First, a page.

The title of the article is promising: "Law schools lure fewer students as jobs dry up." And yet the article is full of anecdotes, mostly centered on prospective law students in Missouri, that make me want to smash my face into my keyboard. Here is the opening act:
Tenia Phillips has heard the horror stories about life after law school, circa 2011, from crushing student loan debt to recent graduates serving coffee at Starbucks.
The reality check didn't deter the 27-year-old Waco, Texas, resident from pursuing her childhood dream, though it took four years of working as an apartment leasing agent before she could start fall classes last week at the University of Missouri law school.
"I had gotten to the point in my life where it was either now or never," she said. "Nothing in life is guaranteed. The job market can go back up again or back down."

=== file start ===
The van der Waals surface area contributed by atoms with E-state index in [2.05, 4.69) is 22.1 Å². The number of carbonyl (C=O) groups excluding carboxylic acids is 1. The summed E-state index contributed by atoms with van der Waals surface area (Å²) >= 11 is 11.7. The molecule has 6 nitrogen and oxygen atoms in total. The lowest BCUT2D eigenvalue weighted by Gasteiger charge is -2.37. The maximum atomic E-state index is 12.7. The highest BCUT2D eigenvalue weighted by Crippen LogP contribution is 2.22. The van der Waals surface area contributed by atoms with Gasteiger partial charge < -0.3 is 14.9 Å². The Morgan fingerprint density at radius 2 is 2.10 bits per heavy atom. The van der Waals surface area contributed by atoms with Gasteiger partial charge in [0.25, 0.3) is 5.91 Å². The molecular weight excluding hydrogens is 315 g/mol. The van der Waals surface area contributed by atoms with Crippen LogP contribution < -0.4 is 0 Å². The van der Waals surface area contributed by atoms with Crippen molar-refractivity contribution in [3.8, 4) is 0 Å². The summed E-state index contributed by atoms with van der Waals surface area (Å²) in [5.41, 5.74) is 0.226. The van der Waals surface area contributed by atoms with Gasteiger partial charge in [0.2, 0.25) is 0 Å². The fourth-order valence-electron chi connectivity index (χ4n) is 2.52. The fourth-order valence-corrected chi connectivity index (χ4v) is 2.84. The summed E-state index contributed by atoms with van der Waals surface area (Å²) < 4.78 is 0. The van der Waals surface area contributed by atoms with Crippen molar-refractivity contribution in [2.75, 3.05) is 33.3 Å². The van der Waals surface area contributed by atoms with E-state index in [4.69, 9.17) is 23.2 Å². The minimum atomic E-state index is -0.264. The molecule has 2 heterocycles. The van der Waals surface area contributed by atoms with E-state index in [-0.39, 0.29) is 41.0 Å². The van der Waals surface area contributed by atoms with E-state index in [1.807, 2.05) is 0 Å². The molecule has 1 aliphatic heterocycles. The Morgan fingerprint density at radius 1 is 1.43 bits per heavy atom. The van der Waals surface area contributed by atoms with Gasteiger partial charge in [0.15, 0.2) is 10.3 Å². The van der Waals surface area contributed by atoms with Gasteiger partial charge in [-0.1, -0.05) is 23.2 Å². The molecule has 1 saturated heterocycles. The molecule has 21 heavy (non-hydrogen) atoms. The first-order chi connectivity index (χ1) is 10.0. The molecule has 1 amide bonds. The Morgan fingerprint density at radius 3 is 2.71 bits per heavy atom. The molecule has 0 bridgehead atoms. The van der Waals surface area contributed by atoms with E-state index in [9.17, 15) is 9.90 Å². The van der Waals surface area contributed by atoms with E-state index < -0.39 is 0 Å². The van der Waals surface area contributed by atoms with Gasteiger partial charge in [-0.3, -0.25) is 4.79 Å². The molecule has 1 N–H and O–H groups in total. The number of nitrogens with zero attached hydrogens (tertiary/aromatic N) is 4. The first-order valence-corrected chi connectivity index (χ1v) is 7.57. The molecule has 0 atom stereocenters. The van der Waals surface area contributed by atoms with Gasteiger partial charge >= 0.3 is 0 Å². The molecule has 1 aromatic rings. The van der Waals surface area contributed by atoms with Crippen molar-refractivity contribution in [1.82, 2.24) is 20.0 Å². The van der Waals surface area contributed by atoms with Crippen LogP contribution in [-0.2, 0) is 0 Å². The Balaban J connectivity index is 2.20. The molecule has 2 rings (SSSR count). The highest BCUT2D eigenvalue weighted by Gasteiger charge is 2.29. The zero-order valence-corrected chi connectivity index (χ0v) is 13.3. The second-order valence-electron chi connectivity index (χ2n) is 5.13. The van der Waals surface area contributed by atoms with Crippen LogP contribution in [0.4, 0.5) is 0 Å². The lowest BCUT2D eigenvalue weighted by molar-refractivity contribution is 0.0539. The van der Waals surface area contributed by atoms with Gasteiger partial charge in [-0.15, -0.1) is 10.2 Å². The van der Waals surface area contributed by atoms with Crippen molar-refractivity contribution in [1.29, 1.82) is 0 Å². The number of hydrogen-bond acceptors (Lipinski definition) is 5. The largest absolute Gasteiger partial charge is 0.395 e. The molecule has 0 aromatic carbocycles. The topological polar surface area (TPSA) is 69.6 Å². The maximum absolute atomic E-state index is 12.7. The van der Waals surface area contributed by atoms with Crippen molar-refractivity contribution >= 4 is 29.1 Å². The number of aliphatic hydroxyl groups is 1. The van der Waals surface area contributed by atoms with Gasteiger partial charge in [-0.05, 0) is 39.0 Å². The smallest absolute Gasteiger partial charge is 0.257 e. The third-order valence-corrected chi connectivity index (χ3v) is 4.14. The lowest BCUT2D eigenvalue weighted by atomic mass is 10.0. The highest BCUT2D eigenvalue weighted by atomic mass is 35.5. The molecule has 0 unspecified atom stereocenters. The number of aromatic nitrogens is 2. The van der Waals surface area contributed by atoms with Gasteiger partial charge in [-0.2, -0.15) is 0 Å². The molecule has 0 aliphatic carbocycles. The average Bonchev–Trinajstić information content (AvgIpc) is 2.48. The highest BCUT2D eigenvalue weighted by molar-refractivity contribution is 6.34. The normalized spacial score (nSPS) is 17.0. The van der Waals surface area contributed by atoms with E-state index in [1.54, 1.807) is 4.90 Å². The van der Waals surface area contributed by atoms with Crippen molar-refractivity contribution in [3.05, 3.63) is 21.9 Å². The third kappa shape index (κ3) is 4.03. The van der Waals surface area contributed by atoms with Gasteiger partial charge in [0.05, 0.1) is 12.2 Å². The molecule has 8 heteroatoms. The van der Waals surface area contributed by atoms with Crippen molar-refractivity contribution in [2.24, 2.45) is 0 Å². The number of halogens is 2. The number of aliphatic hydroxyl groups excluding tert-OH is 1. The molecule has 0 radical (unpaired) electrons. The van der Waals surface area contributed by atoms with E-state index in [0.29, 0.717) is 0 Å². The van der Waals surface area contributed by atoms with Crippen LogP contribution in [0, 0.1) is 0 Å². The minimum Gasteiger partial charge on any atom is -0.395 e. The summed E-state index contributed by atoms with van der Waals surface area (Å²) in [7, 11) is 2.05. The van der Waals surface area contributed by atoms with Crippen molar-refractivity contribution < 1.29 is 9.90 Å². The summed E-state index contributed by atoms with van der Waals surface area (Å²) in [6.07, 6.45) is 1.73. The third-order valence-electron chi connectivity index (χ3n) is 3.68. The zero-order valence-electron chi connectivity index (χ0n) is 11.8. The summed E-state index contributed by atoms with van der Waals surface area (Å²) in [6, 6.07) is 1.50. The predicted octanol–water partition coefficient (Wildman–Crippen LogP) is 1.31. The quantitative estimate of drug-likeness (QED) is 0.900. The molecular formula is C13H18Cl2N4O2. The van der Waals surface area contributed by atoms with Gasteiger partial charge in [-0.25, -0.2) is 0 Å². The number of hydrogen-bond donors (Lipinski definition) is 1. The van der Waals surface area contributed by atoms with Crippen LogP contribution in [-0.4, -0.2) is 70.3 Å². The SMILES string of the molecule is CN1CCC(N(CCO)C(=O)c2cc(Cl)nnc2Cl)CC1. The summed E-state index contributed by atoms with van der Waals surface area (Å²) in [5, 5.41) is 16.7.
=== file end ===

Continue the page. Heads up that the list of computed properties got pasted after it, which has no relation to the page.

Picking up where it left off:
That's not true, Tenia. One thing is guaranteed, and that is the non-dischargeable nature of your future debt load.
James Leopold, executive director of the National Association for Law Placement, said such criticism "adds to that culture of doubt surrounding legal education."Really, Mr. Leopold? You can't answer that question?
"The whole economy of delivering legal services, and the structure of these services, is changing," he said, describing changes that include a move to "offshore" legal jobs as well as a growing reliance by corporations on contract attorneys rather than in-house counsel.
"Are we producing too many lawyers? It's a question I can't answer," Leopold said.
There are some bright spots in the article, which mentions that schools such as the University of Delaware and SUNY-Stony Brook have shelved their plans for a